The final song off the EP is “self crucify.” Again, although it is not my favorite song musically, I think it is some of Miller’s best work because of how deep and sentimental it is. Miller again opens up and shares a part of herself with her fans in this song as well as tell others that it’s okay and important to not self crucify. Miller explains that “You can call me what you wanna / ‘Cause I’ve probably called me worse.” This is one of the things I admit most about Miller not only as an artist but as a person: she is brutally honest. Her lyrics have meaning and depth and tell a story. They are not songs she is handed by songwriters that say the same thing every other song does. Miller tells listeners “What’s the point of, what’s the point of / Pretendin’ we’re alright? / It’s important, it’s important / To not self crucify.” This song single handedly shows how Miller has matured and grown over the years. It brings all of the songs about faults, insecurities and struggles to a close. It shows that it’s okay to go through things and have issues,but what is important is to not self crucify yourself. Miller does a lot of self-reflection throughout the whole album, but this song brings it to the perfect conclusion.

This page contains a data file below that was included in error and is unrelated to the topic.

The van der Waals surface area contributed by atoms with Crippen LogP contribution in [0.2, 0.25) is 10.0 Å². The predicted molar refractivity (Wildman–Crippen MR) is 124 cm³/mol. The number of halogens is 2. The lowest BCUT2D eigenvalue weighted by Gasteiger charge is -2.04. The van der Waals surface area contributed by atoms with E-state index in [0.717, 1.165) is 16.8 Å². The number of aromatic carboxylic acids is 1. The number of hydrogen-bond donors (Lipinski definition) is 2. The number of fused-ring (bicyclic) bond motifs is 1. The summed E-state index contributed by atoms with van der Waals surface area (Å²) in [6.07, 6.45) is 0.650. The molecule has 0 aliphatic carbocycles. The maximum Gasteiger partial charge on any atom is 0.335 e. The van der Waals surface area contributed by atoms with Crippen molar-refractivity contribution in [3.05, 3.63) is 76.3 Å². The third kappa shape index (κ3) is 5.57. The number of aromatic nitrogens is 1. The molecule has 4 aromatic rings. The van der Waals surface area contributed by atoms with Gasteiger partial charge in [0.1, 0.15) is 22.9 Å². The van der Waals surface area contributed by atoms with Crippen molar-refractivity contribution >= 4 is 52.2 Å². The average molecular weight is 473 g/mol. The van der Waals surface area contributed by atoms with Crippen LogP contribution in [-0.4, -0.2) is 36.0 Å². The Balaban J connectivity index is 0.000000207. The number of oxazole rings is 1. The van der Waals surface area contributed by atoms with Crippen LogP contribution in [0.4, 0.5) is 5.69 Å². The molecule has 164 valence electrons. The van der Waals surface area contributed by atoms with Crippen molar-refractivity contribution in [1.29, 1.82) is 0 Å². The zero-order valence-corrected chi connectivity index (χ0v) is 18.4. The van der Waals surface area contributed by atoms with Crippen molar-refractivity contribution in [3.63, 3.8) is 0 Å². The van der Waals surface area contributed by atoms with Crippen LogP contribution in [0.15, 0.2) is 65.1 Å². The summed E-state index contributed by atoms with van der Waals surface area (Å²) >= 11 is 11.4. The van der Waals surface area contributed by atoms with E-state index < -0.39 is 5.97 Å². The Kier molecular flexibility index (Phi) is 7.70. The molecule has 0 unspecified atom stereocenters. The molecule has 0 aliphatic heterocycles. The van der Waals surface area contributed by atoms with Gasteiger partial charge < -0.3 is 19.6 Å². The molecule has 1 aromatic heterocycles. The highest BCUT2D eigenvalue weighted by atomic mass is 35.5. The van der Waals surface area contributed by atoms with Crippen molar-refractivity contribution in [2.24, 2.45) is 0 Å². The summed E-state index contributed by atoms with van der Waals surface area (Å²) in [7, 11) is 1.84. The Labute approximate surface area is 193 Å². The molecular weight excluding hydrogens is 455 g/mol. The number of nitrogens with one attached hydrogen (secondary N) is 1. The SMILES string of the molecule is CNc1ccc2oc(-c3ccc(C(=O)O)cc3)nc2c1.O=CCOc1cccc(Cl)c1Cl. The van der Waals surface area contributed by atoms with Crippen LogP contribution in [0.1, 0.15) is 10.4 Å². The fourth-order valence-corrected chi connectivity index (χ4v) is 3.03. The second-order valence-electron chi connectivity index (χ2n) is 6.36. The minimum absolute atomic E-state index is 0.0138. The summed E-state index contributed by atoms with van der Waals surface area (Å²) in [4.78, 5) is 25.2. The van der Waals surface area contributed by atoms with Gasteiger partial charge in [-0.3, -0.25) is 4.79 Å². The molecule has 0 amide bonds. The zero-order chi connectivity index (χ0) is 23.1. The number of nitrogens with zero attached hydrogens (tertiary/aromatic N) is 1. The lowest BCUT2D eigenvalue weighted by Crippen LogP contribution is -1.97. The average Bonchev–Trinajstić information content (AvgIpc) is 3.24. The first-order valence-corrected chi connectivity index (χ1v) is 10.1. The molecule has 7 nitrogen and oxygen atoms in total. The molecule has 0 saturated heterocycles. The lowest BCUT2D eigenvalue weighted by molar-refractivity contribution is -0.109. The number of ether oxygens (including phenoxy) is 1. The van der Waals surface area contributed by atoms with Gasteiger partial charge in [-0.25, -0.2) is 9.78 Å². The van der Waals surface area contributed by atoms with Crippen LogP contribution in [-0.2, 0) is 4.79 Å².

elated! is without a doubt some of Bea’s best work. The fact that she was able to write, record and release these songs during a worldwide pandemic is incredible in and of itself. But the fact that Bea is so open and honest is what I love most about it. We need more artists like Bea who write songs that tell their own stories. Because, more often than not, someone else is going through something similar and needs to hear it. This album made me feel so connected with Bea and like I was following her throughout her entire life and watching her grow up. Bea is far from the 13 year old we saw on season two of The X Factor

Bea Miller’s album can be found on Spotify, Youtube Music, and Apple Music.